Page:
Fed: Card balances fell by $2.6 billion in March
Focusing on credit scores and what consumers can do to improve them
Card balances fell in March, according to a federal government report released Monday.
Consumer revolving debt, which is mostly credit card balances, dropped by $2.6 billion on a seasonally adjusted basis to $1.027 trillion, per the Federal Reserve’s G.19 consumer credit report. The annualized growth rate was -3 percent.
March’s slump marks two straight months of revolving debt decreases, according to revised data from the Fed. The growth of revolving debt slowed somewhat in the beginning of 2018, perhaps due to a post-holiday spending reduction and consumers paying down their card balances. Revolving debt grew by only $800 million in January, followed by a $500 million drop in February. Card balances set a new record for the first time in nine years in November 2017, when they reached $1.023 trillion.
Total consumer debt, which accounts for student and car loans in addition to card balances, increased by $11.7 billion to $3.875 trillion – an annualized growth rate of 3.6 percent.
Student loan debt has increased by $30.4 billion to $1.52 trillion since the Fed last reported it in December. Car loan balances have increased by $9.1 billion to $1.12 trillion since December.
Cardholders boosting issuers’ profits
Despite slow growth in revolving card balances to start the year, credit card users continue to swipe and dip with confidence. Card companies such as Visa, Mastercard and American Express reported blockbuster first-quarter profits driven by consumer spending.
Additionally, the credit card market showed sustained growth in the prior quarter, according to new data from the American Bankers Association. Monthly purchase volumes grew 3.9 percent for prime accounts and 5.1 percent for super-prime accounts.
Meanwhile, the share of dormant card accounts fell 0.4 percent, while revolvers (consumers who carry balances) rose by 0.3 percent and transactors (those who pay their balances in full) increased by 0.4 percent. ABA also said average credit lines for prime and subprime consumers rose to levels not seen since 2010, and super-prime consumers had their highest credit lines in 10 years.
“The economy is performing well, and consumers are benefitting,” ABA’s Jess Sharp said in a press release. “The strong labor market is helping to drive consumer confidence levels to near all-time highs, and card issuers are responding by judiciously expanding credit access to new and existing customers.”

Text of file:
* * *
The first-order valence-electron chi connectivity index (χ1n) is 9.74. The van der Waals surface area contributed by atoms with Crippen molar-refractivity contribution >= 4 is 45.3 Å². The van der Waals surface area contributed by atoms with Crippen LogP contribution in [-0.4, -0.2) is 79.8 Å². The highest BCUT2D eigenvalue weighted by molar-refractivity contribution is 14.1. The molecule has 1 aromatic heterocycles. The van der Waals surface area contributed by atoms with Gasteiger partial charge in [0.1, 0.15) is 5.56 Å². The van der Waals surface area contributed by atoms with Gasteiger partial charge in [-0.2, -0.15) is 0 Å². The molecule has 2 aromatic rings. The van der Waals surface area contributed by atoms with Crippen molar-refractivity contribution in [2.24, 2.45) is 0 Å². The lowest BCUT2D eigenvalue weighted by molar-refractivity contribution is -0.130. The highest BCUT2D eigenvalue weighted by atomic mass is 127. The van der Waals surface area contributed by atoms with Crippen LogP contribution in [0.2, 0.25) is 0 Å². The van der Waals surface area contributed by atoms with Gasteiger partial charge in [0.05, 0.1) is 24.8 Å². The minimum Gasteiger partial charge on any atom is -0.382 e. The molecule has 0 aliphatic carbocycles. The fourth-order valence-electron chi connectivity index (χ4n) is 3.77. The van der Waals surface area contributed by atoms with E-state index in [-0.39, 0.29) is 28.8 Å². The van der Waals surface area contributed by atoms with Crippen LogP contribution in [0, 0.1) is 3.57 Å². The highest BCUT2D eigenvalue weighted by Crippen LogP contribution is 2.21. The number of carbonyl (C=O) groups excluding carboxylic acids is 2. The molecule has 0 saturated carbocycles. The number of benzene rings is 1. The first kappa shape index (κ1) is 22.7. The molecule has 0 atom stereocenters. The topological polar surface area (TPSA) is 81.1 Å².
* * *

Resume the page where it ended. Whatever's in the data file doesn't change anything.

Consumers also continued to see gains in their paychecks in March. The Commerce Department reported that personal incomes grew by 0.3 percent, driven by increases in wages and salaries, Social Security benefits and dividend income. Spending increased by 0.4 percent as consumers ramped up purchases of recreational vehicles and spent more on gas and electricity in March.
June rate hike could be second of three expected this year
The Fed opted not to raise interest rates at its May Federal Open Market Committee (FOMC) meeting, but its members sounded a relatively hawkish note on the outlook for inflation. In a May 2 statement, the FOMC said inflation would run “near the committee’s symmetric 2 percent objective over the medium term.”
Analysts were quick to point out that the Fed’s use of the word “symmetric” suggests it believes inflation could soon rise above its 2 percent target.
“Use of ‘symmetric’ is key, as the central bank will not panic if inflation modestly overshoots its 2 percent objective temporarily,” Moody’s economist Ryan Sweet said in a May 2 report.
Meanwhile, the U.S. job market showed further signs of tightening in April, as nonfarm payrolls grew by 164,000. Wage growth slowed a bit – increasing by just 0.15 percent after a 2 percent jump the previous month – but the unemployment rate ticked down to 3.9 percent.
TD Bank Senior Economist Fotios Raptis predicted two more quarter-point rate hikes in 2018. The next rate rise seems likely to come in June.
“Although the FOMC decision this week was largely uneventful, the focus of the committee is likely to remain on the evolution of wages and prices,” Raptis wrote. “There are broad signs that both are heating up, and a stimulus-fueled economy should only encourage further firming in these areas.”
Consumers who carry balances on their credit cards may already be feeling the heat from the recent wave of rate hikes that began in December 2015. Fortunately, many card issuers may be willing to reduce rates for cardholders in good standing who ask for it.
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